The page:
“I had rather contend with bulls, lions, bears, and giants, than with Love;” he is so powerful, enforceth 4644all to pay tribute to him, domineers over all, and can make mad and sober whom he list; insomuch that Caecilius in Tully's Tusculans, holds him to be no better than a fool or an idiot, that doth not acknowledge Love to be a great god.

4645Cui in manu sit quem esse dementem velit,

Quem sapere, quam in morbum injici, &c.

That can make sick, and cure whom he list. Homer and Stesichorus were both made blind, if you will believe 4646Leon Hebreus, for speaking against his godhead: and though Aristophanes degrade him, and say that he was 4647scornfully rejected from the council of the gods, had his wings clipped besides, that he might come no more amongst them, and to his farther disgrace banished heaven for ever, and confined to dwell on earth, yet he is of that 4648power, majesty, omnipotency, and dominion, that no creature can withstand him.

4649Imperat Cupido etiam diis pro arbitrio,

Et ipsum arcere ne armipotens potest Jupiter.

He is more than quarter-master with the gods,

4650 ——— Tenet

Thetide aequor, umbras Aeaco, coelum Jove:

and hath not so much possession as dominion. Jupiter himself was turned into a satyr, shepherd, a bull, a swan, a golden shower, and what not, for love; that as 4651Lucian's Juno right well objected to him, ludus amoris tu es, thou art Cupid's whirligig: how did he insult over all the other gods, Mars, Neptune, Pan, Mercury, Bacchus, and the rest? 4652 Lucian brings in Jupiter complaining of Cupid that he could not be quiet for him; and the moon lamenting that she was so impotently besotted on Endymion, even Venus herself confessing as much, how rudely and in what sort her own son Cupid had used her being his 4653mother, “now drawing her to Mount Ida, for the love of that Trojan Anchises, now to Libanus for that Assyrian youth's sake. And although she threatened to break his bow and arrows, to clip his wings, 4654and whipped him besides on the bare buttocks with her pantofle, yet all would not serve, he was too headstrong and unruly.” That monster-conquering Hercules was tamed by him:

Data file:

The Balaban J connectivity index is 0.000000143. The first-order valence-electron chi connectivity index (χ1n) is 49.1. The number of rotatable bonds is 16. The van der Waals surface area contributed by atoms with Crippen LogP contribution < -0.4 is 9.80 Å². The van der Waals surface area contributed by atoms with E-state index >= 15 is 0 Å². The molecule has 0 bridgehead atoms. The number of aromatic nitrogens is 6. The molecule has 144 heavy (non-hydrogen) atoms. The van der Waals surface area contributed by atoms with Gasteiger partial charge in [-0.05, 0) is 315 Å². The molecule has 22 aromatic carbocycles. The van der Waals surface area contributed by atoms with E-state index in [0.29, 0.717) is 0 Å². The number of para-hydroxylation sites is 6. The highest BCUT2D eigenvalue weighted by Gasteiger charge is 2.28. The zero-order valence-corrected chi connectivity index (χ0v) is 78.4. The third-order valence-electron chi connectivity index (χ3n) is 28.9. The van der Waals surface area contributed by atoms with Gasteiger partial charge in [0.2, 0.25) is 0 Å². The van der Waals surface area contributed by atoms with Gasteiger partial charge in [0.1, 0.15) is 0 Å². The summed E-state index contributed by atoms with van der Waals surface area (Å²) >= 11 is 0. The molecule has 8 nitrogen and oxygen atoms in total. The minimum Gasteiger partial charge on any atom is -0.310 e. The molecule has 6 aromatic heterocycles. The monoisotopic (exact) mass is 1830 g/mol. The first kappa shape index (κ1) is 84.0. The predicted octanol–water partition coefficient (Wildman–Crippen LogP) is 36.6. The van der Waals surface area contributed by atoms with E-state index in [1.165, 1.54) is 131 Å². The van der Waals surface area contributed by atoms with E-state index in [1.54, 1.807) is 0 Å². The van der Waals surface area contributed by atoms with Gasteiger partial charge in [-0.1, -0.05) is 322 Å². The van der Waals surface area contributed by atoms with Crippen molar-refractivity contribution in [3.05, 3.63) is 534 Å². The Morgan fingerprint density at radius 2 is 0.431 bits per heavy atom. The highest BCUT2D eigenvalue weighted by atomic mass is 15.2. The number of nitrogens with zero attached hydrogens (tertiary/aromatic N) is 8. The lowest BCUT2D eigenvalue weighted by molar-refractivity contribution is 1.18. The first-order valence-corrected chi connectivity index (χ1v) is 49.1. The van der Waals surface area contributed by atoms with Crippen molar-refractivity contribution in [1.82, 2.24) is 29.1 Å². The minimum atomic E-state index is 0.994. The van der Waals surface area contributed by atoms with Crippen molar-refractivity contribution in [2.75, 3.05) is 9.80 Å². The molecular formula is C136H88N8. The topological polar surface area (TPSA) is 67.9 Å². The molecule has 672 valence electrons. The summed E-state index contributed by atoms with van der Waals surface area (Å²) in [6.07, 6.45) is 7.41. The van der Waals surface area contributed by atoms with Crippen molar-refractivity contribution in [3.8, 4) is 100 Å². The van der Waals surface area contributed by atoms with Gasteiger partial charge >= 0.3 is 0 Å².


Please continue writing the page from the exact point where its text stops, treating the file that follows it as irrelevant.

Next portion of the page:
Quem non mille ferae, quem non Sthenelejus hostis,

Nec potuit Juno vincere, vicit amor.

Whom neither beasts nor enemies could tame,

Nor Juno's might subdue, Love quell'd the same.

Your bravest soldiers and most generous spirits are enervated with it, 4655ubi mulieribus blanditiis permittunt se, et inquinantur amplexibus. Apollo, that took upon him to cure all diseases, 4656could not help himself of this; and therefore 4657Socrates calls Love a tyrant, and brings him triumphing in a chariot, whom Petrarch imitates in his triumph of Love, and Fracastorius, in an elegant poem expresseth at large, Cupid riding, Mars and Apollo following his chariot, Psyche weeping, &c.

In vegetal creatures what sovereignty love hath, by many pregnant proofs and familiar examples may be proved, especially of palm-trees, which are both he and she, and express not a sympathy but a love-passion, and by many observations have been confirmed.

4658Vivunt in venerem frondes, omnisque vicissim

Felix arbor amat, nutant et mutua palmae

Foedera, populeo suspirat populus ictu,

Et platano platanus, alnoque assibilat alnus.